Welcome to the Countering Disinformation Guide

This resource combines the collective experience of organizations on the front lines of combatting disinformation globally. This living project provides an outline of what’s being done to address the challenge in key areas and a searchable inventory of the organizations around the world engaged in making the digital landscape safe for democracy.

Effective democracies require that citizens have access to accurate and impartial electoral and political information. Disinformation campaigns spread cynicism, distort political processes and hinder citizens’ ability to make sound political decisions. Together we seek to identify what works, and expand the community engaged in this effort.

Disinformation has long been a challenge to democracy. The digital age necessitates a renewed commitment and fresh urgency to match the scale, speed, and pervasiveness of online information threats. Meaningful access to a healthy information environment is integral to the functioning of free, rights-respecting societies; as such, countering disinformation and promoting information integrity are necessary priorities for ensuring democracy can thrive globally in the next century and beyond. 

Countering Disinformation: The definitive guide to promoting information integrity (aka the Countering Disinformation Guide) identifies key topics that should drive disinformation and information integrity research and programming going forward, and includes an inventory of actions and interventions from around the world.


Established in 1995, the Consortium for Elections and Political Process Strengthening (CEPPS) pools the expertise of three international organizations dedicated to democratic development: the International Foundation for Electoral Systems (IFES), the International Republican Institute (IRI), and the National Democratic Institute (NDI). CEPPS has a 25-year track record of collaboration and leadership in democracy, human rights, and governance support, learning from experience, and adopting new approaches and tools based on the ever-evolving technological landscape. 

As mission driven, non-profit democracy organizations, IFES, IRI, and NDI differ from many development actors by maintaining long-term relationships with political parties, election management bodies, parliaments, civil society organizations, and democracy activists.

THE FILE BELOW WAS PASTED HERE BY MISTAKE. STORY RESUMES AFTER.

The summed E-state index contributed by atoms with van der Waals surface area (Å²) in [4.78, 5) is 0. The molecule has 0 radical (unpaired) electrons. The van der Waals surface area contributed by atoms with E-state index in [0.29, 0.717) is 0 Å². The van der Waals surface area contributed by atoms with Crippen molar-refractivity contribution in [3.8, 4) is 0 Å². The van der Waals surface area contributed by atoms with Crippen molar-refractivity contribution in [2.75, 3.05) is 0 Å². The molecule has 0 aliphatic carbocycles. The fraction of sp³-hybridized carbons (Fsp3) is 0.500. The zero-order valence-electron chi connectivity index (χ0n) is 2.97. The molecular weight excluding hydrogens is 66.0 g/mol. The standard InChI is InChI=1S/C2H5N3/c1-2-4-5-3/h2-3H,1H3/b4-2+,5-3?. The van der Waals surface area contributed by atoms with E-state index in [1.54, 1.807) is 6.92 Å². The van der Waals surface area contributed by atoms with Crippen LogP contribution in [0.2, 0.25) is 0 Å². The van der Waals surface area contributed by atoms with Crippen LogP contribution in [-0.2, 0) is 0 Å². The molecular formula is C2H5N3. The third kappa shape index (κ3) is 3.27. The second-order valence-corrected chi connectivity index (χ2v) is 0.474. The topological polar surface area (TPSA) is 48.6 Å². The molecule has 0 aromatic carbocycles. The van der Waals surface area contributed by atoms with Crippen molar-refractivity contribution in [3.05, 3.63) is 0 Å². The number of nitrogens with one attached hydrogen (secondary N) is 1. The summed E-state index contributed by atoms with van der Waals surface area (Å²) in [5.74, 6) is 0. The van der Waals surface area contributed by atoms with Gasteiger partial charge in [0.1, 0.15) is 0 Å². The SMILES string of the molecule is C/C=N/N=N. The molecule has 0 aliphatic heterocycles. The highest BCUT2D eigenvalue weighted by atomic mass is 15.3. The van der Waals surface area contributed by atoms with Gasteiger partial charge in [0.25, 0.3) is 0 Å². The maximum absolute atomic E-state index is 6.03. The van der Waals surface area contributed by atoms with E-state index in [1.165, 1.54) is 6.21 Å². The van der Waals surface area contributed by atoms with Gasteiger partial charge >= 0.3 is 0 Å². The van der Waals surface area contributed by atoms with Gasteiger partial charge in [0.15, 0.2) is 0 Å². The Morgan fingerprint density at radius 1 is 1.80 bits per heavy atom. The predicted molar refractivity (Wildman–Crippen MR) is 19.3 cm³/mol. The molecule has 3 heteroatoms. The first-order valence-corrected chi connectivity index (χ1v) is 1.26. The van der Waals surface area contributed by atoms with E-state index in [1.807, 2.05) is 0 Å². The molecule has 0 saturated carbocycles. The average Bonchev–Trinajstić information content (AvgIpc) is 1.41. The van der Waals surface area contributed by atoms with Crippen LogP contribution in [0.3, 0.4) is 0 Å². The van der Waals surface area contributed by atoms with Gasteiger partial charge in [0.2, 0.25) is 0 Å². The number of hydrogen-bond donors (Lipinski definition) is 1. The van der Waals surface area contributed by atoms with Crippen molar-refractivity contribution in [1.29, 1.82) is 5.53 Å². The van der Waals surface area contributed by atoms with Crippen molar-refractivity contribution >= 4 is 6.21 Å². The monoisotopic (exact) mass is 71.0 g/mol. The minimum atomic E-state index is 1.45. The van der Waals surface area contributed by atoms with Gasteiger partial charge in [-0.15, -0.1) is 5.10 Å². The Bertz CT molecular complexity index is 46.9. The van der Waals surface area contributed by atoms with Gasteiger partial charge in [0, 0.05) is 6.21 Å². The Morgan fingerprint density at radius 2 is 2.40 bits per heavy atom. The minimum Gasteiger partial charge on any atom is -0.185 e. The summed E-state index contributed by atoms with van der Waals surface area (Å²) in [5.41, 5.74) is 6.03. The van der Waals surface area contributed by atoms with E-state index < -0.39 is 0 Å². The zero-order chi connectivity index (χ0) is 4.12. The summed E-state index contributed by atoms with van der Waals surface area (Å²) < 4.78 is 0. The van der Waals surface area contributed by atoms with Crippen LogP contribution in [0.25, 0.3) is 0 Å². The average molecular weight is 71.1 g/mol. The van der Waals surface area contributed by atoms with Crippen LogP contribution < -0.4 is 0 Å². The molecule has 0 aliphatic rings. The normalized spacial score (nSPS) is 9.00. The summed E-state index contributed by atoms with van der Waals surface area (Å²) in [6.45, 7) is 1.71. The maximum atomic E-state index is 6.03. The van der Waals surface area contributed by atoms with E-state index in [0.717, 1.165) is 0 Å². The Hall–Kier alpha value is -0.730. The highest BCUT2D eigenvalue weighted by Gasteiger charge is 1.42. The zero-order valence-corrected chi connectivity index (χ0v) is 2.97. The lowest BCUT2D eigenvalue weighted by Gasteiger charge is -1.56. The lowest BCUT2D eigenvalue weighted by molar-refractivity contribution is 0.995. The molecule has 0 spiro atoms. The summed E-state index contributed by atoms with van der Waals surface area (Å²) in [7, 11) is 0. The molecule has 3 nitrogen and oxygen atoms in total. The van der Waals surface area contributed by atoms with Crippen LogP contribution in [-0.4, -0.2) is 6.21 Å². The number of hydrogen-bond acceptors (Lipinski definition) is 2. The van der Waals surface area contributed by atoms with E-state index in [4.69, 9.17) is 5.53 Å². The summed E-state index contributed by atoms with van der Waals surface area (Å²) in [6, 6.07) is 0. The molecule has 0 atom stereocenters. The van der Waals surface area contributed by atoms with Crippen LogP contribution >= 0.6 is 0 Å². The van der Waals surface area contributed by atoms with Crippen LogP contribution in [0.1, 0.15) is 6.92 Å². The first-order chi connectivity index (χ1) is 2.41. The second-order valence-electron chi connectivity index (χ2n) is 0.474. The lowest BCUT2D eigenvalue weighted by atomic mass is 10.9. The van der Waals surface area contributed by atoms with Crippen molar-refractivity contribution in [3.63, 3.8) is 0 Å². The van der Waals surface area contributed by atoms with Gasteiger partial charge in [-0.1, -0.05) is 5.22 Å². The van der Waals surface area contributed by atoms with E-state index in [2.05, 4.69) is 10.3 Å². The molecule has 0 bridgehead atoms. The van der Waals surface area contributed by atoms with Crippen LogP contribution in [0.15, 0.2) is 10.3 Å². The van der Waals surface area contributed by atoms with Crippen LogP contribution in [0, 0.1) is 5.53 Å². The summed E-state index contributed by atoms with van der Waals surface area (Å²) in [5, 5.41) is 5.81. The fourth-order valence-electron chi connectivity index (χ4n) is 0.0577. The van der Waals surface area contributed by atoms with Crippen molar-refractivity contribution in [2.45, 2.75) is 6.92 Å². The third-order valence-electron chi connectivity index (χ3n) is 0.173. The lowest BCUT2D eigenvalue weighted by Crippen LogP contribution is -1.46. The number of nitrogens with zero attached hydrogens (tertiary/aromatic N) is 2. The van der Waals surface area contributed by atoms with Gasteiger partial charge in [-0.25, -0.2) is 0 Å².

Through this work, IFES, IRI, and NDI: 

  • Promote meaningful participation of all citizens in their political systems, including women, youth, and other traditionally marginalized groups. 
  • Harness the comparative advantages of media and technology to promote citizen understanding and engagement and transparent political competition. 
  • Support meaningful transition processes that establish positive precedents for effective democratic governance. 
  • Promote the integrity of elections as a sustainable vehicle for peacefully and democratically choosing leaders. 
  • Facilitate the ability of elected political actors to fulfill their responsibilities to citizens through better governance practices. 
  • Promote competitive and representative multi-party political systems. 
  • Ensure respect for the application of impartial legal frameworks and compliance by political actors


This Guide was authored by Daniel Arnaudo, Bret Barrowman, Julia Brothers, Lisa Reppell, Victoria Scott, Amy Studdart, Kip Wainscott, and Vera Zakem.


We thank Sef Ashiagbor, Gina Chirillo, Ebie Dupont, Alberto Fernandez, Shelby Grossman, Luie Tito F. Guia, Philip Howard, Nina Jankowicz, Alyson Kozma, Kate Krueger, Jerry Lavery, Arturo Castillo Loza, Rebecca Mackinnon, Molly Middlehurst, Catherine Morris, Sarah Oh, Alina Potts, Bret Schafer, Rakesh Sharma, Erica Shein, Bjarte Tørå, Natalie Trisilla, Chad Vickery, and Anastasia Wibawa for their contributions as peer-reviewers to this Guide. 

We also thank Otito Greg-Obi, Manuel Wally and Internews for their significant contribution to this Guide.

This Guide is made possible by the generous support of the American people through the United States Agency for International Development (USAID). The opinions expressed herein are those of the author(s) and do not necessarily reflect the views of USAID or the United States Government.